Tropical Storm Bonnie’s Cone of Uncertainty

I have heard a few people remark that the forecast track of Bonnie was off the mark.  Let’s take a look at that.

According to the National Hurricane Center (NHC) verification report, the NHC track forecast cone depicts the probable track of the center of a tropical cyclone, and is formed by enclosing the area swept out by a set of circles along the forecast track at various time periods.  The size of each circle is set so that two-thirds of historical official forecast errors over the most-recent 5-year sample fall with the circle.  The cone circle radii (in statute miles) for 2010 for various time periods are as follows:

Forecast Period (hours)

Track Forecast Cone Two-Thirds Probability Circles (statute miles)











The radii expand approximately 60 to 70 miles each 24 hours.

TD#3 Cone from 11 am Thursday July 22, 2010

The above graphic shows the cone of uncertainty that was available with the 11:00 am EDT Thursday, July 22nd Advisory # 1 on Tropical Depression Three (which became Tropical Storm Bonnie).  Focusing on the South Florida portion, we can see the forecast position valid at 8 am on Friday is between Cuba and South Florida with the northern edge of the cone extending into the extreme southern part of Miami-Dade County.

TS Bonnie Cone from 11 am EDT Friday July 23, 2010

The above graphic shows the cone of uncertainty that was available with the 11:am EDT Friday, July 23rd Advisory # 5 on Tropical Storm Bonnie.  It shows the center position of Bonnie just as the center moved onshore near Cutler Bay in Miami-Dade County.  That position was only slightly north of the cone issued 24 hours earlier.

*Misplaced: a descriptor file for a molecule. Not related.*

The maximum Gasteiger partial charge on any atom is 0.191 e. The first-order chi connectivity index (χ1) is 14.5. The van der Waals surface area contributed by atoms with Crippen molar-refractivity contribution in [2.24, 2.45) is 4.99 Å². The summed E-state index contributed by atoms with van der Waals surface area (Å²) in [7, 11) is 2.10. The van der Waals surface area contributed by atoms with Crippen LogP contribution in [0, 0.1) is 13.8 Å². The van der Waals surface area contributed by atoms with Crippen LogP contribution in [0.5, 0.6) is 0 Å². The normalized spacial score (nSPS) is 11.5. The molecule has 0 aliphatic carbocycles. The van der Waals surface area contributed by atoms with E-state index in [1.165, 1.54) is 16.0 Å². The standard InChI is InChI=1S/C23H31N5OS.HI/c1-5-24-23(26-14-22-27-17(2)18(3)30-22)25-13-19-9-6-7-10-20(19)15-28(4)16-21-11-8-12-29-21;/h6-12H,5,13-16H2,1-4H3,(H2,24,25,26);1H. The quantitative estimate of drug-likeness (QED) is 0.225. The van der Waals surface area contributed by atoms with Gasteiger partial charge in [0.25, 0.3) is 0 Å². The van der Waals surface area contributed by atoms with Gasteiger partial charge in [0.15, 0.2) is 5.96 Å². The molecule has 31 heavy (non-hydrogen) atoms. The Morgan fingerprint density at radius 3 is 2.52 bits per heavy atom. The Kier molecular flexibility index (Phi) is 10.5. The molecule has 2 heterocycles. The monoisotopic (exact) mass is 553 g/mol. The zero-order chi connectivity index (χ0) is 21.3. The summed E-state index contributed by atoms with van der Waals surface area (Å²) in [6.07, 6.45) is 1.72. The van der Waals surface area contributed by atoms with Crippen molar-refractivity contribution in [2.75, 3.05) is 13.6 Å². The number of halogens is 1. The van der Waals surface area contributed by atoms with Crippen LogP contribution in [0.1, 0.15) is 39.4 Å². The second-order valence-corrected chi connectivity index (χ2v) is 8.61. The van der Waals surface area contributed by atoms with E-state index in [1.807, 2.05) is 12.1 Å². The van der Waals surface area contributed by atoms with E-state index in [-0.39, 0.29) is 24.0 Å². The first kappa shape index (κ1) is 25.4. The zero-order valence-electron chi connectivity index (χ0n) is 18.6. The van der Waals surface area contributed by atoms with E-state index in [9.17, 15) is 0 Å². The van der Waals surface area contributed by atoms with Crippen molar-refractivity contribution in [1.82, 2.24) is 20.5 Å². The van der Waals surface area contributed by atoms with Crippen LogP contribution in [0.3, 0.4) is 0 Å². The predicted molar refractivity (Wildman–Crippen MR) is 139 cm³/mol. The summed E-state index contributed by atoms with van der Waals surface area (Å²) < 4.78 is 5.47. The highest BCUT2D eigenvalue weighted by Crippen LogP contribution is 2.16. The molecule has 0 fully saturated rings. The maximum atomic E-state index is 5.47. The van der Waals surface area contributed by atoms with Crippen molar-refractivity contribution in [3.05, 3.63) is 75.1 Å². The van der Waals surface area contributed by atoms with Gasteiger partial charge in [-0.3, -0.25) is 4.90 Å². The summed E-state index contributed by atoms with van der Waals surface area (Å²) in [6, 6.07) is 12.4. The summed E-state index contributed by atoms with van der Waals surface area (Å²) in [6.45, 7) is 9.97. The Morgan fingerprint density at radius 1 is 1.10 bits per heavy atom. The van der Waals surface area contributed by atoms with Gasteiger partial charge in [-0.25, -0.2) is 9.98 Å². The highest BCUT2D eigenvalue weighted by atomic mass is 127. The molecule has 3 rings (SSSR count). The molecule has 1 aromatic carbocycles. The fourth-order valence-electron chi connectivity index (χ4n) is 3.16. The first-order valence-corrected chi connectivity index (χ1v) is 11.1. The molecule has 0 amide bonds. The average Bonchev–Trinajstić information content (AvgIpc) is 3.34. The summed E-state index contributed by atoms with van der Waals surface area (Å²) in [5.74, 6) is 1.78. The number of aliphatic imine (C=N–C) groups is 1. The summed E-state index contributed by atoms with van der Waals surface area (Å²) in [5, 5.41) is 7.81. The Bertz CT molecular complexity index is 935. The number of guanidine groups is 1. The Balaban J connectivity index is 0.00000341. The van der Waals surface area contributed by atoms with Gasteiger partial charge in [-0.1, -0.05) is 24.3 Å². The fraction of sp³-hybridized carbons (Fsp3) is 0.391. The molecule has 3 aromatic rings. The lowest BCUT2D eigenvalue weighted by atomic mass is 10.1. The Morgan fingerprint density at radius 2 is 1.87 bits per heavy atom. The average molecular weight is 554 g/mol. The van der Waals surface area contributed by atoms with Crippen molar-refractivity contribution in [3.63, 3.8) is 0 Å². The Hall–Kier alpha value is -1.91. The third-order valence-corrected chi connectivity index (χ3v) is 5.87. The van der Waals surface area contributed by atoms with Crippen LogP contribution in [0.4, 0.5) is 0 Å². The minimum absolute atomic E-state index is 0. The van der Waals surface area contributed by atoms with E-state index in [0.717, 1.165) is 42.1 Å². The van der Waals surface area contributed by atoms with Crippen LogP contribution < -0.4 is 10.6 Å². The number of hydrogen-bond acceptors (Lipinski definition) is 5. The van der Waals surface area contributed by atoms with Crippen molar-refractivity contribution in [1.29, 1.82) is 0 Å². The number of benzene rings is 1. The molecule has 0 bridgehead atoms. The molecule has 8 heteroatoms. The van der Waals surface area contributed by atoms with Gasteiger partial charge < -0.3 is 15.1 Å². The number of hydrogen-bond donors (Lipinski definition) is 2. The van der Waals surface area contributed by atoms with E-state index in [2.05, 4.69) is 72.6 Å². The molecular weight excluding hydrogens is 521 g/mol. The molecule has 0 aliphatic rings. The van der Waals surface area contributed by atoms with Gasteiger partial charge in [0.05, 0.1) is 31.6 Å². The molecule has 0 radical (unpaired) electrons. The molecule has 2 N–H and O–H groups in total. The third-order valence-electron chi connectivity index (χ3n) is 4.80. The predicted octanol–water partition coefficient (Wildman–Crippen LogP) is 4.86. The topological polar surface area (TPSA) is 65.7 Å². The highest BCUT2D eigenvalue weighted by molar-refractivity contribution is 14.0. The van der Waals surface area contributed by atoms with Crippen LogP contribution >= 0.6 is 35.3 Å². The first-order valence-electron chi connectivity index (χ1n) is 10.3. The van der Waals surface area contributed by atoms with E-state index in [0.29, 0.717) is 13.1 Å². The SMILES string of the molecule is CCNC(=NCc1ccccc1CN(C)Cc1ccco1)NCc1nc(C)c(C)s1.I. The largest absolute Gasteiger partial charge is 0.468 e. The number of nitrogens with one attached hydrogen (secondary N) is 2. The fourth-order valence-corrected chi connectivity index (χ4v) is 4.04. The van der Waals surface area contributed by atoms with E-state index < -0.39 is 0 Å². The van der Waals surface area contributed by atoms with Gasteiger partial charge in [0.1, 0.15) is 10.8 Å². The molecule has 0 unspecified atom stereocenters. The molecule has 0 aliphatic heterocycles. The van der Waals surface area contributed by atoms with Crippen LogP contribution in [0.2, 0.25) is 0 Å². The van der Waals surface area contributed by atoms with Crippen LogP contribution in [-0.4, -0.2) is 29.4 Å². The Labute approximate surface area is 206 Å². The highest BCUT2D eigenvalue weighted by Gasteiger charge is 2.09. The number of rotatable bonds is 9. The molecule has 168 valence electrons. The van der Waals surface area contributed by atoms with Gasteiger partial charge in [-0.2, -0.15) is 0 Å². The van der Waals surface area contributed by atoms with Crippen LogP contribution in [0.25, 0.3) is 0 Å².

I doubt that the forecasters were surprised that the center ended up near the edge of the cone.  The point of the cone is to help describe the uncertainty associated with the forecast track of the center of the tropical cyclone.  In the case of Bonnie, the center was pretty insignificant because Bonnie was barely a tropical storm when it moved onshore in Miami-Dade.  But the lesson needs to be learned that the center of the tropical cyclone, no matter what the intensity, will not always stay in the middle of the cone.

It is also important to note that the track cone is not an impact graphic.  It is not intended to show areas forecast to be impacted by winds, storm surge, rain or tornadoes.  The cone’s main purpose is to simply display the uncertainty associated with the track.


2 thoughts on “Tropical Storm Bonnie’s Cone of Uncertainty

  1. Max
    I watched the 11 PM news.You definitely said the storm was 1. weak 2.disorganized and 3.forming North of earlier projections.Whie my storm shutters were in place I was far less confident they would be tested after listening to you.Keep up the great work.Unfortunately,we have a lot of season left to go.Also,remember us down in the Keys,we are not the biggest part of viewers but we are loyal.
    Hope to see you down here soon and have dinner again


    John and Carol

  2. I am a 8th grade teacher in NC and came across your site while researching some information about tropical storms for my class this year. I just wanted to thank you first of all for the great information and articles about tropical storms, and second let you know about a site we are putting together for teachers that might have some useful information for your site.

    We would love it if you could write a few articles for us, or link to some of the current articles to help us spread trusted resources to other teachers. I have included a link to the site below in hopes you might want to write some articles for us or link to it.

    Thanks and keep the great resources coming 🙂

    Bre Matthews

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